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Old age, death and evolution

05.02.2007
A hypothesis of the evolutionary origin of ageing has been suggested by A.V. Makrushin, specialist of the I.D. Papanin Institute of Biology of Inland Waters (Russian Academy of Sciences) and published in the Progress of Gerontology journal (2006, issue 19). According to this hypothesis, Metazoa animals had initially possessed physical immortality, but lost this property in the course of evolution.

The first Metazoa animals possessed a modular structure, consisting of several identical individuals combined into a colony. The colony appeared due to gemmation, where sponges grow out of the body of another sponge, to form a colony of perfectly identical creatures. A sponge colony is motionless. If the environment changes, the colony cannot move but can change shape. This happens as follows: some members of the colony are born, others - atrophy, or, as the researchers say, undergo involution.

A signal to involution for some members is formation of other members. The members of a growing colony use substances released after the old members atrophy as building materials. Since all modules of the colony are genetically identical, the death of some part of them does not damage the gene pool. Therefore, this ancient extinction mechanism served exclusively for changing the colony shape and did not promote evolution of modular organisms.

In the course of evolution, animals reproducing in an asexual way started to separate completely from each other. A lot of Polychaeta worms can reproduce by division or even by gemmation, but each derived organism already lives separately. However, in such way of reproduction, gemmation of descendants causes involution of parental tissues as before.

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The difference is that the parental organism dies in this case, so, in A.V. Makrushin’s opinion, this can be already considered ageing. However, such ageing does not impact the evolution yet, because the genotype of the parents that died of old age continues to exist in their offsprings. However the Metazoa animals continued to evolve and finally did away with gemmation. Each of their offsprings, with the exception of monozygotic twins, possessed a unique genotype, and the loss of an individual was an irreplaceable genetic loss. And the mechanism of gerontal involution of tissues, which was preserved by these advanced creatures, resulted now not only in the death of a single individual, but in changing the gene pool of an entire species. Thus ageing began to influence the species evolution.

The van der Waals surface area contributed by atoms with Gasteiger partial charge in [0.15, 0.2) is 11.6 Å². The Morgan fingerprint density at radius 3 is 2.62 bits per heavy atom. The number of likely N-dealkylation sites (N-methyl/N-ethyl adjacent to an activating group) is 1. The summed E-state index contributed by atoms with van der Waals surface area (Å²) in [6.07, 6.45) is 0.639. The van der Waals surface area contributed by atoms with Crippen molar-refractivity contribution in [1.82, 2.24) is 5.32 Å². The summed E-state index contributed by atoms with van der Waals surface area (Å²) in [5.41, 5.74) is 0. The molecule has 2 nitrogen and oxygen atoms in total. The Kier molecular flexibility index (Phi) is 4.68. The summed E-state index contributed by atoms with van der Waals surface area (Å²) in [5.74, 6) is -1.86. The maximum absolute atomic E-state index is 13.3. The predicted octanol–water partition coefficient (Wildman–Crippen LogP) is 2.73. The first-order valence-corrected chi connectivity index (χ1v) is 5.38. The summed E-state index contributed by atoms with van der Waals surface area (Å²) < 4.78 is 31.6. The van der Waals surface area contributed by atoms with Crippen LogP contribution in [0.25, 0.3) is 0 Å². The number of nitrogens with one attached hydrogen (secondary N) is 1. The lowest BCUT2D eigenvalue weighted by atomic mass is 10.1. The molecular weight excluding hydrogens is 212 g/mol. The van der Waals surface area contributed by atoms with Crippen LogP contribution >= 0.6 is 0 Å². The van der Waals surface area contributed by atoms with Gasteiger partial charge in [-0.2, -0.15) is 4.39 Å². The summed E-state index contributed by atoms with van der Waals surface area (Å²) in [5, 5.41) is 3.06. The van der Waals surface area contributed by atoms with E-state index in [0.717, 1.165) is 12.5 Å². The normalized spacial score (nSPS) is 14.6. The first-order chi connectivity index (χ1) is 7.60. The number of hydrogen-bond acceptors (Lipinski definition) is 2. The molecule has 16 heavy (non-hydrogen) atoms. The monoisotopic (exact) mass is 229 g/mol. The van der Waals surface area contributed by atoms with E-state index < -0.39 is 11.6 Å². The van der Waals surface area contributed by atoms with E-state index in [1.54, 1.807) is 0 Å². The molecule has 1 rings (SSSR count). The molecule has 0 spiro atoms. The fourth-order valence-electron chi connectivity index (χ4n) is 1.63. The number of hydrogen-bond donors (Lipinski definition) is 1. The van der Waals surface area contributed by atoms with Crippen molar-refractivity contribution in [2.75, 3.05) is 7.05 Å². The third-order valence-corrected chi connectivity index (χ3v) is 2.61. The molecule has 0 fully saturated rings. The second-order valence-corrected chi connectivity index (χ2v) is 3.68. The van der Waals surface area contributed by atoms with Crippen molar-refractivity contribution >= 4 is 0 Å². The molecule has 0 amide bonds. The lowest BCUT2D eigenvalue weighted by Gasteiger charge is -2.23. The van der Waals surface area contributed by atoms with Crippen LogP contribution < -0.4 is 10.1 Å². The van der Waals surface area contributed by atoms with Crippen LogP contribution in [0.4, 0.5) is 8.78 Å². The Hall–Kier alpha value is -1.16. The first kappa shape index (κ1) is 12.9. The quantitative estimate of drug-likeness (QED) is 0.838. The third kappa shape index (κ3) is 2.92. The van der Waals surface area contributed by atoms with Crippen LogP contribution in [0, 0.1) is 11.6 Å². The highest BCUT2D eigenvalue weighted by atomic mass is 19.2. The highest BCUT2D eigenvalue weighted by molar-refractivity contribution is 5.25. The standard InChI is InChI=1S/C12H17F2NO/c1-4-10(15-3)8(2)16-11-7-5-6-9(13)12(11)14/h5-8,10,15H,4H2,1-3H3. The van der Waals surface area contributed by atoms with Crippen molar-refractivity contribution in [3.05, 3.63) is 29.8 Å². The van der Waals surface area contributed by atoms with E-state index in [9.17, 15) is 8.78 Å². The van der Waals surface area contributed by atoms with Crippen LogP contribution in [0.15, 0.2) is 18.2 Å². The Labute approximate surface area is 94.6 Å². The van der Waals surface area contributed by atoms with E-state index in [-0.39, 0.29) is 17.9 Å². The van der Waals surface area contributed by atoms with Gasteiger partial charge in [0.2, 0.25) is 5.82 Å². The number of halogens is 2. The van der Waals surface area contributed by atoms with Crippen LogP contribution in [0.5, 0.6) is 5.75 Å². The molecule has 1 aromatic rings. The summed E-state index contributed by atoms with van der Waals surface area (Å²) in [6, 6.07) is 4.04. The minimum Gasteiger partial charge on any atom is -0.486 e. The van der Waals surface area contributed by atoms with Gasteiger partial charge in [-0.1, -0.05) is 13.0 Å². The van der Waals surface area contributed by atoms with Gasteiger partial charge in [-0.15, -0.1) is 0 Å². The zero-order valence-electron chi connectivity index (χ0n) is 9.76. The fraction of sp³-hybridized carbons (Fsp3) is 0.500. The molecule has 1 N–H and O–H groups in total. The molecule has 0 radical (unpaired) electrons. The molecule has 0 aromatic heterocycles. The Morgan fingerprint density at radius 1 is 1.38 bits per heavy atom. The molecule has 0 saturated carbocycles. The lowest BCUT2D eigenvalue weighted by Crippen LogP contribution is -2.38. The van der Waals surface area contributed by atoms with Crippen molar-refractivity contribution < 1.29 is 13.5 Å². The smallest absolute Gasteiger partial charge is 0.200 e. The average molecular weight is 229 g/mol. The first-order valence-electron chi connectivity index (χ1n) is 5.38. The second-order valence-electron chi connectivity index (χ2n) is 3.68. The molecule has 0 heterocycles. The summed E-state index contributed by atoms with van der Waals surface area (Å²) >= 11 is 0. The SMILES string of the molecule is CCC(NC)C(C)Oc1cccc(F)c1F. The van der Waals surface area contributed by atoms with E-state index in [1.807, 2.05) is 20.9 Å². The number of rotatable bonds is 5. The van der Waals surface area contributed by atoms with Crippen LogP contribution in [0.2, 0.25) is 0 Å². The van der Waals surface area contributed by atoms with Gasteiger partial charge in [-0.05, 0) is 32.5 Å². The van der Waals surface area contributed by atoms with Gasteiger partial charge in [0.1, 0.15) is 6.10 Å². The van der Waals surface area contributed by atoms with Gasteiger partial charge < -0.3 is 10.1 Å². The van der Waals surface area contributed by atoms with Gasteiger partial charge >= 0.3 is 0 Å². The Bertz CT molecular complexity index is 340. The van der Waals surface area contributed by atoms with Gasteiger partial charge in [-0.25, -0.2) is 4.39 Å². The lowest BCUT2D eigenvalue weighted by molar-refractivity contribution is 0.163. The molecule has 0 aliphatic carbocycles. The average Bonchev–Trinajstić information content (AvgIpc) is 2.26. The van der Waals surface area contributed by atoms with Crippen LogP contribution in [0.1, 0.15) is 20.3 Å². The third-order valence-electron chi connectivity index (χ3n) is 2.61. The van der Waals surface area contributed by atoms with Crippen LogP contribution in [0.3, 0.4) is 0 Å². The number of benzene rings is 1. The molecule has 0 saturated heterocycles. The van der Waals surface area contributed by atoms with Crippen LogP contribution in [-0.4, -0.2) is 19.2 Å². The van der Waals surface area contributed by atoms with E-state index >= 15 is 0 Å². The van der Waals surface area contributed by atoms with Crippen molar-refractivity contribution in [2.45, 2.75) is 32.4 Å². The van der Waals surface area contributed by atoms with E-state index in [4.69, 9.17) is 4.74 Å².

All Metazoa animals are descendants of modular organisms, from which they inherited ability to gerontal tissue involution. This is a universal and very ancient mechanism of ageing. Probably, it originated several times in the course of evolution of different groups of modular multicellular animals.

A.V. Makrushin also gives other examples where, from his point of view, ageing happens according in line with other mechanisms. For example, some hydra species die a natural death, having completed reproduction, but some adult insects die of hunger as their oral organs are underdeveloped. Their life span is determined by the fat reserve accumulated during their larval existance.

However, the primary ageing mechanism of the multicellular is gerontal tissue atrophy. Now, this mechanism is a key part of evolution, including human development, which means we have to grow old.

Nadezda Markina | alfa
Further information:
http://www.informnauka.ru

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